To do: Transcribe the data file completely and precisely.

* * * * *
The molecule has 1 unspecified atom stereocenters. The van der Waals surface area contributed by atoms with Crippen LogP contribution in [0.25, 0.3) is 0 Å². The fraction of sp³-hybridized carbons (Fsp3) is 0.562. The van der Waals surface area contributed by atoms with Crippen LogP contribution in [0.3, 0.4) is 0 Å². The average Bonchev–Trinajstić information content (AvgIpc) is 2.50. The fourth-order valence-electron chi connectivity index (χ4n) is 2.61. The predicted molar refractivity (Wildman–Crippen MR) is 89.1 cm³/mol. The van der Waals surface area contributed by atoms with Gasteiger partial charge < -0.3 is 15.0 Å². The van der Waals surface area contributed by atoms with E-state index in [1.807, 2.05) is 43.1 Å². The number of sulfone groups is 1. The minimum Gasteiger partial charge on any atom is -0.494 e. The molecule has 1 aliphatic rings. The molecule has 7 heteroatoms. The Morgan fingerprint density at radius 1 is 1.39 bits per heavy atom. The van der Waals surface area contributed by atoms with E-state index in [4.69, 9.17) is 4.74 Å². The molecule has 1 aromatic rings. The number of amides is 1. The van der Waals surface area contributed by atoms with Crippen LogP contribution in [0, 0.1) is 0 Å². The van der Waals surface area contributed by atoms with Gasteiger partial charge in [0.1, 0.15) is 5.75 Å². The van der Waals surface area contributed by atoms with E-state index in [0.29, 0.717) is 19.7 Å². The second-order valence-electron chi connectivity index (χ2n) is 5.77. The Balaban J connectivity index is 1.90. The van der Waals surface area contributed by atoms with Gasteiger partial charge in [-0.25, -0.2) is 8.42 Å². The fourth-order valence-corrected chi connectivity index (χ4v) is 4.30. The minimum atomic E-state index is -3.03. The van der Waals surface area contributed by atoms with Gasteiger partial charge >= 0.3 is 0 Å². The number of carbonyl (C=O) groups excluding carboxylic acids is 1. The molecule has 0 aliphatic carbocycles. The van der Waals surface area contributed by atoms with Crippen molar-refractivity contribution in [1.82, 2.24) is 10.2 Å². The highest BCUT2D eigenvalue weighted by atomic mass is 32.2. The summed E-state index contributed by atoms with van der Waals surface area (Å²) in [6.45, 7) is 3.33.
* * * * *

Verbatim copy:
The molecule has 1 unspecified atom stereocenters. The van der Waals surface area contributed by atoms with Crippen LogP contribution in [0.25, 0.3) is 0 Å². The fraction of sp³-hybridized carbons (Fsp3) is 0.562. The van der Waals surface area contributed by atoms with Crippen LogP contribution in [0.3, 0.4) is 0 Å². The average Bonchev–Trinajstić information content (AvgIpc) is 2.50. The fourth-order valence-electron chi connectivity index (χ4n) is 2.61. The predicted molar refractivity (Wildman–Crippen MR) is 89.1 cm³/mol. The van der Waals surface area contributed by atoms with Gasteiger partial charge < -0.3 is 15.0 Å². The van der Waals surface area contributed by atoms with E-state index in [1.807, 2.05) is 43.1 Å². The number of sulfone groups is 1. The minimum Gasteiger partial charge on any atom is -0.494 e. The molecule has 1 aliphatic rings. The molecule has 7 heteroatoms. The Morgan fingerprint density at radius 1 is 1.39 bits per heavy atom. The van der Waals surface area contributed by atoms with E-state index in [4.69, 9.17) is 4.74 Å². The molecule has 1 aromatic rings. The number of amides is 1. The van der Waals surface area contributed by atoms with Crippen LogP contribution in [0, 0.1) is 0 Å². The van der Waals surface area contributed by atoms with Gasteiger partial charge in [0.1, 0.15) is 5.75 Å². The van der Waals surface area contributed by atoms with E-state index in [0.29, 0.717) is 19.7 Å². The second-order valence-electron chi connectivity index (χ2n) is 5.77. The Balaban J connectivity index is 1.90. The van der Waals surface area contributed by atoms with Gasteiger partial charge in [-0.25, -0.2) is 8.42 Å². The fourth-order valence-corrected chi connectivity index (χ4v) is 4.30. The minimum atomic E-state index is -3.03. The van der Waals surface area contributed by atoms with Gasteiger partial charge >= 0.3 is 0 Å². The number of carbonyl (C=O) groups excluding carboxylic acids is 1. The molecule has 0 aliphatic carbocycles. The van der Waals surface area contributed by atoms with Crippen molar-refractivity contribution in [1.82, 2.24) is 10.2 Å². The highest BCUT2D eigenvalue weighted by atomic mass is 32.2. The summed E-state index contributed by atoms with van der Waals surface area (Å²) in [6.45, 7) is 3.33.